Considerations For Estate Planning With A Blended Family

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Home > Blog > Considerations For Estate Planning With A Blended Family

When an existing parent becomes part of a blended family, it is natural for them to want to do what they can to protect their wealth and ensure their child(ren) will ultimately inherit the assets they brought with them to the new relationship. It is important, then, that certain considerations are made when a parent in a blended family undertakes estate planning.

Here are some important factors to consider.

Keep the lines of communication open

It is crucial that your spouse is aware of your intentions so that any concerns can be discussed and resolved through a plan that benefits both of you. If they are taken by surprise and feel that they were not appropriately provided for in your Will it may give rise to conflict and your Will possibly being challenged.

Your spouse may have their own children from a previous marriage and also want to ensure their personal assets are bequeathed to them,.y being transparent and honest you can avoid any misunderstandings, tension and disputes in the future.

Have a Will prepared

Around half of Australia’s adults do not have a Will. The best thing you can do to ensure your assets are inherited by your children is to have a Will prepared by a lawyer.

An estate planning lawyer can make recommendations based on your current situation and the desired distribution of your estate.

Establish a Testamentary Trust

If you’d like to protect certain assets so they can only benefit your children, you should consider establishing a Testamentary Trust. A Trust will allow you to set aside certain assets for your children while giving you the ability to financially support your spouse when you die.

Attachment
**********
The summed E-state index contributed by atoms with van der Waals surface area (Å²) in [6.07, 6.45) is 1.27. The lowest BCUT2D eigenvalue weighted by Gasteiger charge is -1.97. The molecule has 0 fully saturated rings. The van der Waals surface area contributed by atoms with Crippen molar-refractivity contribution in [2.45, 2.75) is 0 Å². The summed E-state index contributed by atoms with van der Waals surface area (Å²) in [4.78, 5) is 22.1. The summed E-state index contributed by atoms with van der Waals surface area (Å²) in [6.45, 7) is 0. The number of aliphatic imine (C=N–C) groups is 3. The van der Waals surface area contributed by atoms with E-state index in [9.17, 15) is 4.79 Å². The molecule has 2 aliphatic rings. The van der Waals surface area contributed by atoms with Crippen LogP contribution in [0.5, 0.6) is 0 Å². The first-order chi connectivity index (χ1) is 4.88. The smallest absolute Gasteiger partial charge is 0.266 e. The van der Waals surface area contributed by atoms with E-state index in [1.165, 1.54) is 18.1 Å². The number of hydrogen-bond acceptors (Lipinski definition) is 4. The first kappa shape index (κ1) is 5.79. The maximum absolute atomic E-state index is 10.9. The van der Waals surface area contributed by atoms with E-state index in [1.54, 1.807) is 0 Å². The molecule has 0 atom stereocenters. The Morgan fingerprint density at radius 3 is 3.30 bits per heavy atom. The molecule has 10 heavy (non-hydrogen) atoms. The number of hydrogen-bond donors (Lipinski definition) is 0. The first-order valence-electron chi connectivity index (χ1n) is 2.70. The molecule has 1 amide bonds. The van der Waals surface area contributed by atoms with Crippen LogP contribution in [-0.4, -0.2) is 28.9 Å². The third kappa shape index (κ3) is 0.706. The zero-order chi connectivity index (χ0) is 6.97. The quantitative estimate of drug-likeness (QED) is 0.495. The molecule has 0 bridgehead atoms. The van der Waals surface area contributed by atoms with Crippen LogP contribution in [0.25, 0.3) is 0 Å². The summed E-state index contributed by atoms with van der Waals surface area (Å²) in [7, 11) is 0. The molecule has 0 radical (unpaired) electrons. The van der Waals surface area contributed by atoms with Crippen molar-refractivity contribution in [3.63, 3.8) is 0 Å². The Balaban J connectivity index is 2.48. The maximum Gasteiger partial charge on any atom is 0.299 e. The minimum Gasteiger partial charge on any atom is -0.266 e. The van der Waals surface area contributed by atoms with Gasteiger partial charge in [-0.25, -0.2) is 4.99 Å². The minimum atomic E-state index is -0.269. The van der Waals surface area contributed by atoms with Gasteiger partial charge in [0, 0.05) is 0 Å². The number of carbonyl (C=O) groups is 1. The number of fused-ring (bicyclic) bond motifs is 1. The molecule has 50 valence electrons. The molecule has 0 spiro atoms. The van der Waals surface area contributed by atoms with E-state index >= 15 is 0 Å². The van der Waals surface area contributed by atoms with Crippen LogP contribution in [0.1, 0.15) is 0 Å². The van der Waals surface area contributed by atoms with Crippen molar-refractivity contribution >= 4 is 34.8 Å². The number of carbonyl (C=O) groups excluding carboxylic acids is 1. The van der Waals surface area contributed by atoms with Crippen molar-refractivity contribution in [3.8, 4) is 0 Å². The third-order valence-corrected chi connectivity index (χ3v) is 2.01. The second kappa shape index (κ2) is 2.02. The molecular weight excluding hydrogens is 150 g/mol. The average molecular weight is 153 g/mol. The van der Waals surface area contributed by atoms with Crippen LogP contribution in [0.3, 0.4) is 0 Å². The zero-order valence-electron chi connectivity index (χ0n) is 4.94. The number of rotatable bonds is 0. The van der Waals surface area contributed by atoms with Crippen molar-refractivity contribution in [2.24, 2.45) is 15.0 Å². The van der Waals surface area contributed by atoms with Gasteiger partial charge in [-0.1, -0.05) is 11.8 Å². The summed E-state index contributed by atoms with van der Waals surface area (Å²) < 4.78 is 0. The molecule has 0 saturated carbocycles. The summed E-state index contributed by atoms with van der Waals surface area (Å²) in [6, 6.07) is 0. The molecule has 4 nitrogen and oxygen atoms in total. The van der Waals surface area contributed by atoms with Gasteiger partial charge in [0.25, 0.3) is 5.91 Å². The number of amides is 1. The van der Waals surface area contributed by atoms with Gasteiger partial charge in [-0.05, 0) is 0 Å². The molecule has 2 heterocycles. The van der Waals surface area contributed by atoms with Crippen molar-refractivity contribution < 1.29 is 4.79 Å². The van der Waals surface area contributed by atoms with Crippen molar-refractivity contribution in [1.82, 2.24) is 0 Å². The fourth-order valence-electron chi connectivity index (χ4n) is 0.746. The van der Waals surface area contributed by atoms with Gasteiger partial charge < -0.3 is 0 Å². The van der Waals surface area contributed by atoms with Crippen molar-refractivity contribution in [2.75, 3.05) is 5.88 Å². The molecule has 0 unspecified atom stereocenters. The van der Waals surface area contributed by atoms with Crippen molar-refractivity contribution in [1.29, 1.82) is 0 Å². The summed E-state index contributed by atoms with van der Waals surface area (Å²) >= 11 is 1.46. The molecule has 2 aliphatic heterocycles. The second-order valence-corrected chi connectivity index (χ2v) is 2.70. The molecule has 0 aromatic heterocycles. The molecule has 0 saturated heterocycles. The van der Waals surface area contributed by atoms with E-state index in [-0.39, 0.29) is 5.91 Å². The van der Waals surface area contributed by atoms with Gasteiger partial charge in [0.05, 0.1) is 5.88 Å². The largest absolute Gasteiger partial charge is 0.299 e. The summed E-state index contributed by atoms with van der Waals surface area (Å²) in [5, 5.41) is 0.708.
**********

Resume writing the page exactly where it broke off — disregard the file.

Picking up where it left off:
Make provisions for your superannuation

As your superannuation typically does not form part of your estate, it will not be subject to a claim against your estate. You should review and update any existing binding death benefit nomination attached to your superannuation account(s) as well as any relevant life insurance policies or other financial assets. Without beneficiary designations, your financial assets could be distributed to unintended beneficiaries. If you are separated but not legally divorced and you have a new partner and/or child(ren) it is particularly important that you have made provision for your superannuation in your estate planning.

Provide your spouse with a life interest

Let’s say you have a new partner, as well as children from a previous relationship. You want your home to pass to your children but also want to make sure your partner has somewhere to live after you die. If you find yourself in this conundrum, you should ask your lawyer about providing your partner with a life interest through your Will.

A life interest will allow your partner to live in the property until they die or permanently vacate the property (or some other event). While they will have the exclusive right to use and occupy the property, they are not granted legal ownership. This means that when the life interest ends (as determined by your Will), the property will then pass to your children.

Put a contingency plan in place

Consider a Power of Attorney so you can appoint a family member whom you trust to make health, lifestyle and financial decisions on your behalf if you cannot. An Enduring Power of Attorney document is even more critical in blended families, mainly where adult children from a previous relationship exist and feel that they should make decisions on behalf of their parent.

Keep your will updated

Circumstances can change, so it is important that your estate planning is up to date. You may choose to update your Will to align with major life events, including marriage, birth, or divorce. At the very least, we recommend that you review your Will every 12 months and if anything has changed, and if anything has changed you can call our office for a free consultation with one of our estate planning lawyers.